Thursday, 18 December 2014
So far I have received 3 recoveries of Sedge Warblers ringed at Llanrhidian this autumn, let's hope some are found on their wintering grounds too to extend the picture.
Another recovery was received today - a Robin ringed at Nitten on 02-Oct-2014, subsequently found dead 27 days later under a tarpaulin covering a lawnmower at Blisland in Cornwall.
Sunday, 14 December 2014
A break in the weather, as a short-lived band of high pressure moved through, enabled us to get a session in at the marsh. There was a very light north-westerly breeze and open skies. This meant that the nets were still, but rapidly became visible. We took them down late morning.
We limited ourselves to three nets in the fen meadow (180 feet) and three in the scrub (160 feet), and also put an experimental net through an area of reed that Natural Resources Wales had cut during the week. This is unlikely to be repeated, as we didn't catch a bird in it all morning!
The feeders had been emptying quickly, so we were hoping for a good catch in terms of numbers: this did not materialise, but the range of species captured was good. The catch was as follows:
The highlights of the catch were a few redwings, two blackcaps and a chiffchaff. Redwings are gradually moving into the area, and small parties appeared to have roosted around the marsh. All of our birds were caught during the first net round (albeit one escaped from a net on approach during the second round). The blackcaps (a male and a female) and chiffchaff were good bonuses as they are likely to be wintering birds. It will be interesting to see if they are re-trapped over the remainder of the winter.
One of the blackcaps had pollen deposits around its beak and head. Pictures are below, but these fail to really capture how obvious the yellow was, and how odd the bird looked as a result:
|Male blackcap with pollen deposit|
The morning was relatively slow. We therefore took a car load of us down to Oxwich Bay mid-morning to scan the inshore waters at high tide, leaving a skeleton crew to man the nets. A raft of common scoter was noted in the outer bay, and both shag and cormorant were present, but there was no sign of the two first winter great northern divers that had been seen close inshore a couple of days before. Gadwall numbers are increasing on the South Pond, with 48 present (along with two shoveler and small numbers of mallard).
Totals for the year to date are below:
|6||Great Spotted Woodpecker||11||26||37|
It is looking like we will reach approximately 3,500 new birds at the marsh during the calendar year, a very respectable total.
Thanks to Keith Vaughton, Heather Coats, Cedwyn Davies, Charlie Sargent, Emma Cole and Gail Cobbold for company and assistance this morning.
Saturday, 6 December 2014
We didn't plan to put out nets for snipe this morning, as the overnight forecast suggested temperatures would be very low first thing, and we didn't want frosted nets (they have to be in place a good couple of hours before first light). In the event, it didn't get as cold on the coast as a couple of miles inland, and we could have got away with it - very frustrating. Having made the decision, however, we limited ourselves to three nets in the fen meadow and a further three in willow and thorn scrub (total 340 feet).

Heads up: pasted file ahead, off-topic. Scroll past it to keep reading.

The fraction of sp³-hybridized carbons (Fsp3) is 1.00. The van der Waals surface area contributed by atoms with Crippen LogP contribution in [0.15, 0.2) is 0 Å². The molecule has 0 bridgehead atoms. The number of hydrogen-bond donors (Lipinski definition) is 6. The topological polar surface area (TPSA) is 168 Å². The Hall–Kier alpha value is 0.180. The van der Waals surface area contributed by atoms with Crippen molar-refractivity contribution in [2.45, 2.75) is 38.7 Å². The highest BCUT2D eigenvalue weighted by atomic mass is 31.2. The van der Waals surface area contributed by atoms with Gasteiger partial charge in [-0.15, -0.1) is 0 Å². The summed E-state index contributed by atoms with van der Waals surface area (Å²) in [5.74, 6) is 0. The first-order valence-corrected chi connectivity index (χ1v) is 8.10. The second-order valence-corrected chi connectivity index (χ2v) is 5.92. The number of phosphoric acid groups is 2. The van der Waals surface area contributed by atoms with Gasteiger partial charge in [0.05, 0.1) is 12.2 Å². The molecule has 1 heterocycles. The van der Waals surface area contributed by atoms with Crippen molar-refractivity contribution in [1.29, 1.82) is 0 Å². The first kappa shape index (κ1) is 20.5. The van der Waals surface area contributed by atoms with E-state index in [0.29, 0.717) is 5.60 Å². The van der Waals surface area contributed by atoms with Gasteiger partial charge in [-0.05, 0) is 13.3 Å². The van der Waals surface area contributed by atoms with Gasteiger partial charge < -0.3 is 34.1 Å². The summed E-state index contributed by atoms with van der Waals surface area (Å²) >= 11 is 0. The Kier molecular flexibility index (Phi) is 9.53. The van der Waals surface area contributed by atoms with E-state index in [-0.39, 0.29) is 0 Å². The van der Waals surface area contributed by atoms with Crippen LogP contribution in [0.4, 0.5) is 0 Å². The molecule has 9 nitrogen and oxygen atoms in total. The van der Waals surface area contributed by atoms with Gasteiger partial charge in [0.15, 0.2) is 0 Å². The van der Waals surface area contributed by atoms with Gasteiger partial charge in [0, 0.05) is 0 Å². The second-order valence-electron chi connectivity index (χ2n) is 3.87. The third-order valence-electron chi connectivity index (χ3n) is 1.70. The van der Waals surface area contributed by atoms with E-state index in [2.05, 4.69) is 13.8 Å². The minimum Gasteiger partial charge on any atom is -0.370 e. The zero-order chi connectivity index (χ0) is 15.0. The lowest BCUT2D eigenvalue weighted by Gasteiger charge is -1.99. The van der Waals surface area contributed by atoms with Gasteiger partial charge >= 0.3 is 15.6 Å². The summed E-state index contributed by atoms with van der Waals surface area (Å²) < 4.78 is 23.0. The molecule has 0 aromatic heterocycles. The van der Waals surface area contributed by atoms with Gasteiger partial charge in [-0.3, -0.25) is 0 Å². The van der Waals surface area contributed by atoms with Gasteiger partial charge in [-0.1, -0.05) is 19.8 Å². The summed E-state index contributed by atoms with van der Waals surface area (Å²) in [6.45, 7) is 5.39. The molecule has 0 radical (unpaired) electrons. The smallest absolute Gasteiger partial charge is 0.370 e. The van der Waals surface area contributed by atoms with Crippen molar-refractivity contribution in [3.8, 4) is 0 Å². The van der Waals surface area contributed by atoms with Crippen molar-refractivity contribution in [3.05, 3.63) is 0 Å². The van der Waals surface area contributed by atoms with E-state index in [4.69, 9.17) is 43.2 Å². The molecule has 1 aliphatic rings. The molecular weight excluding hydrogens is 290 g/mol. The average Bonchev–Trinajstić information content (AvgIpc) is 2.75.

The day was bright, with little cloud and barely perceptible wind. The catch of 48 was as follows:
|Great Spotted Woodpecker||0||1||1|
Despite not attempting to catch snipe, we caught one. A bird flew into the fen meadow nets as we were putting them up - the first we have caught away from nets specifically set for them. Other highlights were limited to two reed bunting and a reasonable catch of finches. Tit totals were thankfully manageable. This was only the second session of the year when re-trapped bird numbers exceeded newly ringed birds.
We had one oddity, a blackbird that showed an unexpected moult pattern. This was a re-trapped bird. Although we did not have the information at the time, and each bird should be aged according to what you can see in the field (as opposed to checking back to when it was initially ringed for clues as to age), we now know that this bird (LA75666) was ringed as a 3JP (a recently fledged bird in predominantly juvenile plumage but showing post juvenile moult) in mid September. We have no reason to doubt this determination, and juvenile male blackbirds are not particularly challenging to age. However, as can be seen from the photos below, there were two generations of primary feathers present when the bird was recaptured this time around, which does not fit either adult or juvenile blackbird. Both wings showed the same pattern of moult.
Juvenile blackbirds should not replace the primary feathers (or primary coverts) as part of their post juvenile moult. However, adult birds should moult the wings entirely, resulting in no contrast in the flight feathers. First winter males have dark bills that gradually become yellow over the winter. Bill colouration here indicates a first winter bird. Pictures are below:
|Blackbird LA75666 showing different generations of feathers in the wing.|
Any comments on the blackbird - particularly experience of similar birds from other ringers - would be useful. Are we missing something here?
Thanks to Heather Coats, Cedwyn Davies, Emma Cole and Darren Hicks for company and assistance this morning.